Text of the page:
Irma power outages climb to more than 7 million

Nearly 7.2 million homes and businesses are without power in multiple states as Tropical Depression Irma moves through the Southeast.

The vast majority were in Florida. The state's emergency management officials said the storm cut power to more than 6.5 million account holders across the state as of Monday afternoon.

Eric Silagy, the CEO of Florida Power & Light, said Irma caused the most widespread damage in the company's history. It affected all 35 counties in the utility's territory which is most of the state's Atlantic coast and the Gulf coast south of Tampa. The most extensive damage was likely in the Naples area, but a full assessment was ongoing. He said 19,500 electric workers have been deployed in the restoration effort.

Still, he said, it will take days for many people to be restored and, in some cases where the damage was extensive, weeks.

Meanwhile, Duke Energy reported Monday morning that more than 860,000 of the homes and businesses it serves in Florida were without power. 

"We have about 65 percent of the state without power," said Gov. Rick Scott during a news conference on Monday.

Gov. Scott says he flew over the Keys and saw a lot of flood damage and boats that had washed ashore. He says there is "devastation" and he hopes everyone who stayed behind survived Irma. He said almost every mobile home park in the Keys had overturned homes.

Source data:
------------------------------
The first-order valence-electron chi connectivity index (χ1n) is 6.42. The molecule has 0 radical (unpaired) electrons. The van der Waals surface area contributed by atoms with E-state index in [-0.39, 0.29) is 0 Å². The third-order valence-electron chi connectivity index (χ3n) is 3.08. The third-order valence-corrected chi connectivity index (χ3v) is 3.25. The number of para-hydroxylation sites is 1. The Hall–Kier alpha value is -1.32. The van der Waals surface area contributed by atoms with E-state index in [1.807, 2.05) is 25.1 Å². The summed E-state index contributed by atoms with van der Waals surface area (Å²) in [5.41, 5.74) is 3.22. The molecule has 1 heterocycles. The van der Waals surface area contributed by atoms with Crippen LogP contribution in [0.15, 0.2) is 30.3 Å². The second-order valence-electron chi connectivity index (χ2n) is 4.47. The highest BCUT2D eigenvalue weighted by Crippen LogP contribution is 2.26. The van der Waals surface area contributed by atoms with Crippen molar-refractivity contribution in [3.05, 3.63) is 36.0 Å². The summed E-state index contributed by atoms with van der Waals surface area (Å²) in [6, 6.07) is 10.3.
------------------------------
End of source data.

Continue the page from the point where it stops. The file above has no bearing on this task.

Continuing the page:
Scott also flew over the west coast of Florida on Monday and said the damage was not as bad as he thought it would be.

Hundreds of utility workers from around the southeast have converged on Central Florida, many of whom are using the parking lot at Walt Disney World's Epcot as a staging area. 



In Orlando, OUC said it had restored power to roughly a quarter of its customers, reducing the total number of outages from its peak of approximately 145,000 to 108,000.

"Our team of assessors identified significant damage to OUC equipment including broken and leaning poles, blown transformers, and downed wires," said OUC spokesperson MIchelle Lynch. "In addition, transmission lines were repaired and power was restored to critical facilities including water plants, wastewater, lift stations, hospitals, emergency shelters, police, and fire."

Lynch added that the number of facilities impacted is larger than what was experienced with Hurricane Charley in 2004.

Here is a breakdown of counties in the FOX 35/FOX 51 viewing areas that are still without power.  This data was published at 6 p.m. on Tuesday, Sept. 12:

Alachua: FPL-1,000; Duke Engery-2,277; Other-30,397
Brevard: FPL-173,390; Duke Energy-7; Other-51
Dixie: Duke Energy-788; Other-3,870
Flagler: FPL-36,470; Duke Energy-10; Other-3
Gilchrist: Duke Energy-697; Other-4,042
Lake: Duke Energy-42,458; Other-41,684
Levy: Duke Energy-1,833; Other-10,983
Marion: Duke Energy-40,613; Other-64,167
Orange: FPL-10; Duke Energy-168,545; OUC & Other-65,904
Osceola: FPL-10; Duke Energy-17,865; KUA & Other-22,379
Polk: Duke Energy-49,521; Tampa Electric-35,962; Other-64,634
Seminole: Duke Energy-6,548; Other-13,761
Sumter: Duke Energy-8,818; Other-16,152
Volusia: FPL-84,890; Duke Energy-50,759; Other-28,614